Organic Gardening Class Newsletter #13
you Brian Marshall and Nancy Heinzel for sharing your experiences of tomato culture.
For those who missed their talk, or want to review their recommendations, we will have DVDs
available soon. There will be some copies to loan to class members, and they will be for sale at class and online at valleyoaktool.com in a week or so.
Thanks also to
Dr. Lee Altier and Katie Fugnetti for the March 29 tour of the CSU Chico organic vegetable project.
We are working on setting up another visit soon.
Our next class this Sunday April 26
at 1:30 at the Grange will feature a presentation on drip irrigation systems by Leslie Corsbie.
The class schedule and registration forms are available online at valleyoaktool.com
. The class card you picked up at the first session is transferrable if you can't make it and want to let a friend use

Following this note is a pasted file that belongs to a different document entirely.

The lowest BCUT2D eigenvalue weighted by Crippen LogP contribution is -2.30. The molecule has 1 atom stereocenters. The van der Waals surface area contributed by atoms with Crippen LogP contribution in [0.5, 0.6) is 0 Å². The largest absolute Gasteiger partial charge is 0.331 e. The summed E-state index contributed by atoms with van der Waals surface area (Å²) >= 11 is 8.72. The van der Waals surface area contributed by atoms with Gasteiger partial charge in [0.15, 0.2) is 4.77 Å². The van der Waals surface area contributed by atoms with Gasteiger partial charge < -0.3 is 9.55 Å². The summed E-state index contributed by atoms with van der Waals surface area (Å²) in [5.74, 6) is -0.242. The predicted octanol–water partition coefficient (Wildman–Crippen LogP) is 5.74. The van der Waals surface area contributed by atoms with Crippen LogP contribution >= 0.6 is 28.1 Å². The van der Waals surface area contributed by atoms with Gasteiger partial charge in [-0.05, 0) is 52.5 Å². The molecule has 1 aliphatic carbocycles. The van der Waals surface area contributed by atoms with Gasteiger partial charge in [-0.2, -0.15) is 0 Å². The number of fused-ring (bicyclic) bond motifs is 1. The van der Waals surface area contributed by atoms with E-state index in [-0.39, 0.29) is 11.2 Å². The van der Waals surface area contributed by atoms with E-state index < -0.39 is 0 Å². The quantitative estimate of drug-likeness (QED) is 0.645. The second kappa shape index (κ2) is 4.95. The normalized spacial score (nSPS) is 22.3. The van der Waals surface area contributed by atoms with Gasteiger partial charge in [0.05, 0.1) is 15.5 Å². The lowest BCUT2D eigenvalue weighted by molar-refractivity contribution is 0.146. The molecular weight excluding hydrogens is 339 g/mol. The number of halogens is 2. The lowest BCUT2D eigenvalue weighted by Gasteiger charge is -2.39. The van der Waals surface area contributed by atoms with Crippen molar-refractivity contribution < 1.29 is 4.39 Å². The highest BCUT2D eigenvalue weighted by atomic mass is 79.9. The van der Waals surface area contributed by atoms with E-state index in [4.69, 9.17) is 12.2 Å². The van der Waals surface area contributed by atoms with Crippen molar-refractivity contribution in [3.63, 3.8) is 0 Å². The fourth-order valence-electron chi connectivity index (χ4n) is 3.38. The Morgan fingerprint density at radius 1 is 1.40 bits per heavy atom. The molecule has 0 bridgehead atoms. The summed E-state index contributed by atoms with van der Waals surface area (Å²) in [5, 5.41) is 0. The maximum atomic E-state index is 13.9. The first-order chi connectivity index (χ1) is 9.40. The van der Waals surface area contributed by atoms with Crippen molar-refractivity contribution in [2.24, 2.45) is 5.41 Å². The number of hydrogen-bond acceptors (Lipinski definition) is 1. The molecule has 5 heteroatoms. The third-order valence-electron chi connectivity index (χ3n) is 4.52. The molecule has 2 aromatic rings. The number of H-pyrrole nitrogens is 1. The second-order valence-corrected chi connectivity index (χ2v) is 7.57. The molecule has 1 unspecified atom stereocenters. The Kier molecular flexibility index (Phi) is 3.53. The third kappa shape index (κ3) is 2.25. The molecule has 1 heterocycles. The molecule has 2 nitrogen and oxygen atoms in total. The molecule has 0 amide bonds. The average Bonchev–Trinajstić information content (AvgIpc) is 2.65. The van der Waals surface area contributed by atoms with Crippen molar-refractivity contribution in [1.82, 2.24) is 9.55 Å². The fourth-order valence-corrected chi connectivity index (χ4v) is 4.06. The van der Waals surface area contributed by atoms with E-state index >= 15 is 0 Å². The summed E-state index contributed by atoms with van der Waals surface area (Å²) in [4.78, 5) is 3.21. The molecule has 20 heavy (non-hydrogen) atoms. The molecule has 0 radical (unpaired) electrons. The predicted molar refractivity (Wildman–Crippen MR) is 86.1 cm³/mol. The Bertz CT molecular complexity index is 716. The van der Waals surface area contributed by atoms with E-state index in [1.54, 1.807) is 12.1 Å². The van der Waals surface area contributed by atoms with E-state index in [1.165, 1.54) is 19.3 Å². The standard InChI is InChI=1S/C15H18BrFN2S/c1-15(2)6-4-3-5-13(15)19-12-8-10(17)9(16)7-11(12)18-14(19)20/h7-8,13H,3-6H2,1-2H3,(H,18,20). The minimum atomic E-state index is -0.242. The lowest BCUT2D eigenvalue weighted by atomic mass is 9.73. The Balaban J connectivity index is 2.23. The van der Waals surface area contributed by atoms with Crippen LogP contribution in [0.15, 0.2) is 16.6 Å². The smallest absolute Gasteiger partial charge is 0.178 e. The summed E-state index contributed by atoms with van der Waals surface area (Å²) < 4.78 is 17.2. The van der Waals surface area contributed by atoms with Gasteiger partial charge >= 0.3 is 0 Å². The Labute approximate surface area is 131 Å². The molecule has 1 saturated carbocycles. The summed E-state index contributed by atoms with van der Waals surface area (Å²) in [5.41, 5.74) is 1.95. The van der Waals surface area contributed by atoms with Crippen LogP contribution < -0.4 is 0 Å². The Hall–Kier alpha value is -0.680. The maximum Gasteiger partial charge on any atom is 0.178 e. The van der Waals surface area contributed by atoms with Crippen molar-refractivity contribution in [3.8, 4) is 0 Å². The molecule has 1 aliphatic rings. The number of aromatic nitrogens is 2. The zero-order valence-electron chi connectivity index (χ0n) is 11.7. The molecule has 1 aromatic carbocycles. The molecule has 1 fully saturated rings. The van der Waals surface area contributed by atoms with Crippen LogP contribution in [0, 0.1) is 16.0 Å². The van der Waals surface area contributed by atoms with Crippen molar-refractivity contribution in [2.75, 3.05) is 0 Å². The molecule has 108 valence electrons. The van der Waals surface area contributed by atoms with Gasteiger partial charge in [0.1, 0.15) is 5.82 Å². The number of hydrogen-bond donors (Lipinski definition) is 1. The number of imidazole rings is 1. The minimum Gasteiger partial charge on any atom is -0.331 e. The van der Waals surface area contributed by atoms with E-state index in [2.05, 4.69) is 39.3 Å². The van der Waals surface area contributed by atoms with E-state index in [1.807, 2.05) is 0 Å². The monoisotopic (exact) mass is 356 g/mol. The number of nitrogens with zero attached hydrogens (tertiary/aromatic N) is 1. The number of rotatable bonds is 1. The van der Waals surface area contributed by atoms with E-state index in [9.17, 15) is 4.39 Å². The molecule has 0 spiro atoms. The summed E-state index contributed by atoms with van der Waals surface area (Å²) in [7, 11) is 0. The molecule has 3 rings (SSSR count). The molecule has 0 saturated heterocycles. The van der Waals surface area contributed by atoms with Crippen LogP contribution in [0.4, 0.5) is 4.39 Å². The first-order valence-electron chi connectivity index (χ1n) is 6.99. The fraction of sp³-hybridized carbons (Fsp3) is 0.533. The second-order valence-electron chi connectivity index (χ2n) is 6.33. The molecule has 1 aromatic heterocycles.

your card. If someone wants to attend a single class, the fee for lectures at the Grange is $8, and the fee for field trips
is $10. Please register and pay in advance for the field trips.
If you haven't noticed, we are not keeping retail hours at the Valley Oak Tool warehouse. The
following items will be available at the class meetings:
T-Tape drip tube 8 mil, holes 8" apart, 40 gallons per hour per 100 feet.
10-99 ft. @ $.08/ft. 100-499 ft. @ $.06/ft. 500+ ft. @ $.05/ft.
(we are selling this particular tubing because it is a good one for home gardens and Chico Sprinkler
only sells this one in 7500 ft. rolls. Chico Sprinkler carries a full line of drip accessories. We are still looking for where
to get a versatile reliable battery-powered timer. Let us know if you found one you are happy with.)
Agribon row cover AG-19 83" wide
10-49 ft. @ $.40/ft. 50+ ft. @ $.30/ft.
Earthway seeder with 6 seed plates $110.00
7 foot tall 1.5"x1.5" white fir wooden tomato/cucumber/ bean stakes $1.50 each or for 10 or more $1.25 each
Stake Pounder for wooden stakes $45.00
By arrangement, you can rent a wheel hoe for $20 for a week (refundable deposit = retail price)
CA sales tax of 8.25% on any purchases except seeds